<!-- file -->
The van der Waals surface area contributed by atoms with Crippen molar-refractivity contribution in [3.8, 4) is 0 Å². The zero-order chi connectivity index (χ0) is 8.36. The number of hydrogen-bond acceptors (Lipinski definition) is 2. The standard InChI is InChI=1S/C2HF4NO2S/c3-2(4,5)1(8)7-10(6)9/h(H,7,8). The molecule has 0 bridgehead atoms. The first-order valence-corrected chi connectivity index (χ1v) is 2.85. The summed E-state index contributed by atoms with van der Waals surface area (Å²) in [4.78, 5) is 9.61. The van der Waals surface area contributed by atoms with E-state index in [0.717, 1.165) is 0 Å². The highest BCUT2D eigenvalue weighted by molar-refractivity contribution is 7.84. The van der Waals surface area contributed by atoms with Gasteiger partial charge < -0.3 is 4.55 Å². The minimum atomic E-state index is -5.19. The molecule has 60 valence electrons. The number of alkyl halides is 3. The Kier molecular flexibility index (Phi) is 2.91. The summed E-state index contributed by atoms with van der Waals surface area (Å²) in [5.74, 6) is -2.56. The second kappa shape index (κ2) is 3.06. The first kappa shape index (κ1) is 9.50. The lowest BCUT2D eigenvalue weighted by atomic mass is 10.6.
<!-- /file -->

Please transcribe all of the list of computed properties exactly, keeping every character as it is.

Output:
The van der Waals surface area contributed by atoms with Crippen molar-refractivity contribution in [3.8, 4) is 0 Å². The zero-order chi connectivity index (χ0) is 8.36. The number of hydrogen-bond acceptors (Lipinski definition) is 2. The standard InChI is InChI=1S/C2HF4NO2S/c3-2(4,5)1(8)7-10(6)9/h(H,7,8). The molecule has 0 bridgehead atoms. The first-order valence-corrected chi connectivity index (χ1v) is 2.85. The summed E-state index contributed by atoms with van der Waals surface area (Å²) in [4.78, 5) is 9.61. The van der Waals surface area contributed by atoms with E-state index in [0.717, 1.165) is 0 Å². The highest BCUT2D eigenvalue weighted by molar-refractivity contribution is 7.84. The van der Waals surface area contributed by atoms with Gasteiger partial charge < -0.3 is 4.55 Å². The minimum atomic E-state index is -5.19. The molecule has 60 valence electrons. The number of alkyl halides is 3. The Kier molecular flexibility index (Phi) is 2.91. The summed E-state index contributed by atoms with van der Waals surface area (Å²) in [5.74, 6) is -2.56. The second kappa shape index (κ2) is 3.06. The first kappa shape index (κ1) is 9.50. The lowest BCUT2D eigenvalue weighted by atomic mass is 10.6.